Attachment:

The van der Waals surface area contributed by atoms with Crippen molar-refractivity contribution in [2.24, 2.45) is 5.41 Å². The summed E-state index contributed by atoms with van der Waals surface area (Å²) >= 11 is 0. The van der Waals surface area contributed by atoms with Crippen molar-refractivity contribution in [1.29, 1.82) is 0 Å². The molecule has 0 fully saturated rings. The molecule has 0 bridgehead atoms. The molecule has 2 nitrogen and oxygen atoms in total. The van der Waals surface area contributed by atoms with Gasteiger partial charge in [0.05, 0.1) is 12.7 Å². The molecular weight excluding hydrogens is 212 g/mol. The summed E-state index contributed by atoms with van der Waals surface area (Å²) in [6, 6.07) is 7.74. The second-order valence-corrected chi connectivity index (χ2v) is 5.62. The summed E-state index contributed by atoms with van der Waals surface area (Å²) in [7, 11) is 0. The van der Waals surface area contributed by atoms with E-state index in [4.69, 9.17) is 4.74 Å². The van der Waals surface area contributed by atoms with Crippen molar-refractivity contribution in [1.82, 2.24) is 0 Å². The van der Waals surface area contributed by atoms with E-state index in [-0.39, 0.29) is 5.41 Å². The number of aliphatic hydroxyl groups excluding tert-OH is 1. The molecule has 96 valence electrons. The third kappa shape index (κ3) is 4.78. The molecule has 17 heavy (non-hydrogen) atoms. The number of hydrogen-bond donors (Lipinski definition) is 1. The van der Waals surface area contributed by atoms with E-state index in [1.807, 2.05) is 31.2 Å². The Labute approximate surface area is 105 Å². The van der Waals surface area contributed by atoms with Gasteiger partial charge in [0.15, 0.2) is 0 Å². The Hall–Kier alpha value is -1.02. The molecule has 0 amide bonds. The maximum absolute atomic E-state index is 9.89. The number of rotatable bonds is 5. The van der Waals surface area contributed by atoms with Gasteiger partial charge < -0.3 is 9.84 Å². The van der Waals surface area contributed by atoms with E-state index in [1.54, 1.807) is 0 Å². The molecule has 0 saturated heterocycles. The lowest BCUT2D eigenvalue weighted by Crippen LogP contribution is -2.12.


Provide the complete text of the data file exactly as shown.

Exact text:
The van der Waals surface area contributed by atoms with Crippen molar-refractivity contribution in [2.24, 2.45) is 5.41 Å². The summed E-state index contributed by atoms with van der Waals surface area (Å²) >= 11 is 0. The van der Waals surface area contributed by atoms with Crippen molar-refractivity contribution in [1.29, 1.82) is 0 Å². The molecule has 0 fully saturated rings. The molecule has 0 bridgehead atoms. The molecule has 2 nitrogen and oxygen atoms in total. The van der Waals surface area contributed by atoms with Gasteiger partial charge in [0.05, 0.1) is 12.7 Å². The molecular weight excluding hydrogens is 212 g/mol. The summed E-state index contributed by atoms with van der Waals surface area (Å²) in [6, 6.07) is 7.74. The second-order valence-corrected chi connectivity index (χ2v) is 5.62. The summed E-state index contributed by atoms with van der Waals surface area (Å²) in [7, 11) is 0. The van der Waals surface area contributed by atoms with E-state index in [4.69, 9.17) is 4.74 Å². The van der Waals surface area contributed by atoms with Crippen molar-refractivity contribution in [1.82, 2.24) is 0 Å². The van der Waals surface area contributed by atoms with E-state index in [-0.39, 0.29) is 5.41 Å². The number of aliphatic hydroxyl groups excluding tert-OH is 1. The molecule has 96 valence electrons. The third kappa shape index (κ3) is 4.78. The molecule has 17 heavy (non-hydrogen) atoms. The number of hydrogen-bond donors (Lipinski definition) is 1. The van der Waals surface area contributed by atoms with E-state index in [1.807, 2.05) is 31.2 Å². The Labute approximate surface area is 105 Å². The van der Waals surface area contributed by atoms with Gasteiger partial charge in [0.15, 0.2) is 0 Å². The Hall–Kier alpha value is -1.02. The molecule has 0 amide bonds. The maximum absolute atomic E-state index is 9.89. The number of rotatable bonds is 5. The van der Waals surface area contributed by atoms with Gasteiger partial charge < -0.3 is 9.84 Å². The van der Waals surface area contributed by atoms with E-state index in [1.54, 1.807) is 0 Å². The molecule has 0 saturated heterocycles. The lowest BCUT2D eigenvalue weighted by Crippen LogP contribution is -2.12.